This Chinese city is a city of banks and stock exchanges... It is a city of book stores, and there are some streets that contain no other shops. We have the idea that the Chinese merely live on rice and rats, and that their chief industries are the making of matting, of fans and of silks. The truth is that China does a vast business, and she produces all sorts of commodities... The nobles dress in the finest of silks, and there are hundreds of stores which sell nothing but pictures...|
I wish I could show you the markets of Peking. You can get as good meat there as you can in New York, and there is no finer mutton in the world than that of China... They have no slaughter-houses, and the sheep is often butchered in front of the shop and the blood lies on the ground while you buy.
There are all sorts of fish, and they are always sold alive. No Chinaman would buy a dead fish, and in case you want to buy less than a whole fish at a time, the Chinese peddler will pull the fish out of the water, lay him squirming on the block, and cut a piece of flesh out of his side for you while you wait. He does not kill the fish, and after you are through he throws it back into a separate tank of water and waits for another customer to take the rest.
One of the chief meats sold is pork, and you see hogs trotting about through the streets of Peking. They wallow in the puddles right under the shadows of the Emperor's palaces... There are are all sorts of game for sale in the markets, and you can get snipe and quail and squirrels of all kinds.
The Chinese are the best raisers of poultry in the world. They have duck farms and goose farms, and they know all about artificial incubation. They sell great quantities of dried geese and dried ducks, and they carry bushel baskets of dried ducks about the city for sale.
They sell all kinds of fruit, and are adept in the raising of the choicest of vegetables. They bury their grape vines in the north in the winter, and you can buy your nuts by the bushel...
I could tell you of stores where thousands of dollars worth of incense or joss sticks are sold every month, and I could take you into establishments shich sell nothing but birds and gold fishes. There are big stores full of furniture, and shops which make nothing but porcelain stoves. There are places where wood is sold in bundles by weight, and establishments where coal dust is mixed up with mud and sold in lumps the size and shape of a baseball at so much apiece. There are great markets for the selling of chickens and flowers, and all sorts of toy stores and stores for the selling of paper and cloth... There are places for gambling and dime museum shows. There are restaurants of every description and opium joints without number. There are, in fact, stores of every sort and description, and the best things in China come to Peking.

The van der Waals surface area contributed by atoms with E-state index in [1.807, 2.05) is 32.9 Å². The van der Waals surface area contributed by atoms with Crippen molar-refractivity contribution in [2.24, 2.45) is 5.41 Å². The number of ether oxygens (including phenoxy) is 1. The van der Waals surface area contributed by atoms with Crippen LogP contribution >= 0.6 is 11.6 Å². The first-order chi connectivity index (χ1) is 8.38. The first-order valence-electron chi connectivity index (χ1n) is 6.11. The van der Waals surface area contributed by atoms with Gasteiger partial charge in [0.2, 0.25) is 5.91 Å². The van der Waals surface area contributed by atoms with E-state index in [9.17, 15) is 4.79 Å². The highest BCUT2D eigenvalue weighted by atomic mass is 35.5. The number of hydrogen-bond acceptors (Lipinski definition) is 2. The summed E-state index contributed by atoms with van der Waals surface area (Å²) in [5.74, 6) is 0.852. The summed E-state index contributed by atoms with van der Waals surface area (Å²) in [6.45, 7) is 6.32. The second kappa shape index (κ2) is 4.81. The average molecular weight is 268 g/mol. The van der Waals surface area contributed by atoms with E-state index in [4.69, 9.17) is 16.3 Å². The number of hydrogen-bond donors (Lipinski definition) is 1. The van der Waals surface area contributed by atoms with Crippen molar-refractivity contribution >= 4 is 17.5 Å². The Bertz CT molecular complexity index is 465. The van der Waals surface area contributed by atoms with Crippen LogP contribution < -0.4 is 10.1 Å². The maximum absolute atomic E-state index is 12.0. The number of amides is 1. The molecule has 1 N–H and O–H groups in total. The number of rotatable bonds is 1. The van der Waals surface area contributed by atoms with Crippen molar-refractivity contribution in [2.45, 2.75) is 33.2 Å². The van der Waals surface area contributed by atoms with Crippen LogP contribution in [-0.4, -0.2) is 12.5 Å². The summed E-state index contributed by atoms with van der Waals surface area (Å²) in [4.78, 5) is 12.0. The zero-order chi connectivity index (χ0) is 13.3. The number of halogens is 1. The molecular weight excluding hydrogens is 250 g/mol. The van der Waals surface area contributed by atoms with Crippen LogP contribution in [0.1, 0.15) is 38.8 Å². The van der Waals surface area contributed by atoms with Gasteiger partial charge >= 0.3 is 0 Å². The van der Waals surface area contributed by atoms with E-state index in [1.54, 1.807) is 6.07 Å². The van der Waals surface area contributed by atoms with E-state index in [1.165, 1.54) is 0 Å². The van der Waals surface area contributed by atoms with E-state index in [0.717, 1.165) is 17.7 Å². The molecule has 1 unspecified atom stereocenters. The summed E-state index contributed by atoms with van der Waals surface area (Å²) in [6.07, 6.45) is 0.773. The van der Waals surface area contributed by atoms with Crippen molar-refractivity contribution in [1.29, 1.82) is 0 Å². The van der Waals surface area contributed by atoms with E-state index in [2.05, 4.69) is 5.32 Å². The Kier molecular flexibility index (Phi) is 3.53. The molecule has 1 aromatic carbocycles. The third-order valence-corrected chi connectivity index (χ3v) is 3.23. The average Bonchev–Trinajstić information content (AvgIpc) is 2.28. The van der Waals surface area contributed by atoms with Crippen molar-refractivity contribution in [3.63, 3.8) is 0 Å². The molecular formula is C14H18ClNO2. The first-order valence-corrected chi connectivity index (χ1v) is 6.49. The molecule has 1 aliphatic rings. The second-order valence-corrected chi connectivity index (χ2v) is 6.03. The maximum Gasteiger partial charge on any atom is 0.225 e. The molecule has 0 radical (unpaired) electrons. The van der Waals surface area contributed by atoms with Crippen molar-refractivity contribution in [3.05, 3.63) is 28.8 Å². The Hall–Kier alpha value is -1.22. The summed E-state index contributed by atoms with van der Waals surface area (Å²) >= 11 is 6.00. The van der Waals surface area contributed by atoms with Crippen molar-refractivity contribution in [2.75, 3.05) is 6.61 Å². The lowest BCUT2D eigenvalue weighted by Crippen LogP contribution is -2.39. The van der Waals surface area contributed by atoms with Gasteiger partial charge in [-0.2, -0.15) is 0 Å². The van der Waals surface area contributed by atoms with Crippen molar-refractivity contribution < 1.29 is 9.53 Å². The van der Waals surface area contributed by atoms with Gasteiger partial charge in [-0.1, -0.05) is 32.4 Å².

The most interesting part of Peking, however, is the big Tartar city. It is the capital of one-third of the population of the globe, and in it lives the son of heaven, the Emperor of China, to whom all his subjects must bend their knees. It contains the thousands of Manchu officials, the foreign legations, the government departments and all of the paraphernalia of the queer Chinese court...
From the walls the whole city looks like an immense orchard, with here and there one-story buildings shining out through the trees. In its center there is a walled-off inclosure filled with massive buildings, roofed with yellow tiles. This is the imperial city, in the innermost part of which is a brick pen inclosing several square miles, where the Emperor lives, surrounded by eunuchs. He is perhaps the rarest bird in the entire Chinese aviary... He is kept apart from Chinese and foreigners, and you might live in Peking fifty years and not see him...